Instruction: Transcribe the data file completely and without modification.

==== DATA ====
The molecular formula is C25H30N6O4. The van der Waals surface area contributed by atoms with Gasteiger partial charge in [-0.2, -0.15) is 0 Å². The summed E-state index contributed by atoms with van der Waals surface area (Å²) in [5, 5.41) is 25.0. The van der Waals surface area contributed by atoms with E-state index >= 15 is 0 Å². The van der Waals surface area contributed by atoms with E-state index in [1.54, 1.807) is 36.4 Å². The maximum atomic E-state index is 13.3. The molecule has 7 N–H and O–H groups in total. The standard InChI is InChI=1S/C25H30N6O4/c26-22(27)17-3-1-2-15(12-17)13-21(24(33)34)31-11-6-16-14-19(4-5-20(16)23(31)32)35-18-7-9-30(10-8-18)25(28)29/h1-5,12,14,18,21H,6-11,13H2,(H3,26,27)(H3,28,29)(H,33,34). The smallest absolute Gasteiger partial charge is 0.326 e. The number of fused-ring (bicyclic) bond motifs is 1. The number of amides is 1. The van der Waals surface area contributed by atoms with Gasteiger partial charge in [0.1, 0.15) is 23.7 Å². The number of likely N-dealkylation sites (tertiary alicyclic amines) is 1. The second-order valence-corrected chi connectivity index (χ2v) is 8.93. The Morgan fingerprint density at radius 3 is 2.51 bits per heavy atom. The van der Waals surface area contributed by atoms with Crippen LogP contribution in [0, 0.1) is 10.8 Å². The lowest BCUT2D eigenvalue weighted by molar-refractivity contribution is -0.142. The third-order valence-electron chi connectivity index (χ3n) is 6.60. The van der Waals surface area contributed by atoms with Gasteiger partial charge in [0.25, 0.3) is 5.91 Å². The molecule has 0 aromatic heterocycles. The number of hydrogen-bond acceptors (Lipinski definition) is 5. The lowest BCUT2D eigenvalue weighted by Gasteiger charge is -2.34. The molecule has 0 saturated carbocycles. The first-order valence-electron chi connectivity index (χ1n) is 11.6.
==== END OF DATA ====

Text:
The molecular formula is C25H30N6O4. The van der Waals surface area contributed by atoms with Gasteiger partial charge in [-0.2, -0.15) is 0 Å². The summed E-state index contributed by atoms with van der Waals surface area (Å²) in [5, 5.41) is 25.0. The van der Waals surface area contributed by atoms with E-state index >= 15 is 0 Å². The van der Waals surface area contributed by atoms with E-state index in [1.54, 1.807) is 36.4 Å². The maximum atomic E-state index is 13.3. The molecule has 7 N–H and O–H groups in total. The standard InChI is InChI=1S/C25H30N6O4/c26-22(27)17-3-1-2-15(12-17)13-21(24(33)34)31-11-6-16-14-19(4-5-20(16)23(31)32)35-18-7-9-30(10-8-18)25(28)29/h1-5,12,14,18,21H,6-11,13H2,(H3,26,27)(H3,28,29)(H,33,34). The smallest absolute Gasteiger partial charge is 0.326 e. The number of fused-ring (bicyclic) bond motifs is 1. The number of amides is 1. The van der Waals surface area contributed by atoms with Gasteiger partial charge in [0.1, 0.15) is 23.7 Å². The number of likely N-dealkylation sites (tertiary alicyclic amines) is 1. The second-order valence-corrected chi connectivity index (χ2v) is 8.93. The Morgan fingerprint density at radius 3 is 2.51 bits per heavy atom. The van der Waals surface area contributed by atoms with Crippen LogP contribution in [0, 0.1) is 10.8 Å². The lowest BCUT2D eigenvalue weighted by molar-refractivity contribution is -0.142. The third-order valence-electron chi connectivity index (χ3n) is 6.60. The van der Waals surface area contributed by atoms with Gasteiger partial charge in [0.25, 0.3) is 5.91 Å². The molecule has 0 aromatic heterocycles. The number of hydrogen-bond acceptors (Lipinski definition) is 5. The lowest BCUT2D eigenvalue weighted by Gasteiger charge is -2.34. The molecule has 0 saturated carbocycles. The first-order valence-electron chi connectivity index (χ1n) is 11.6.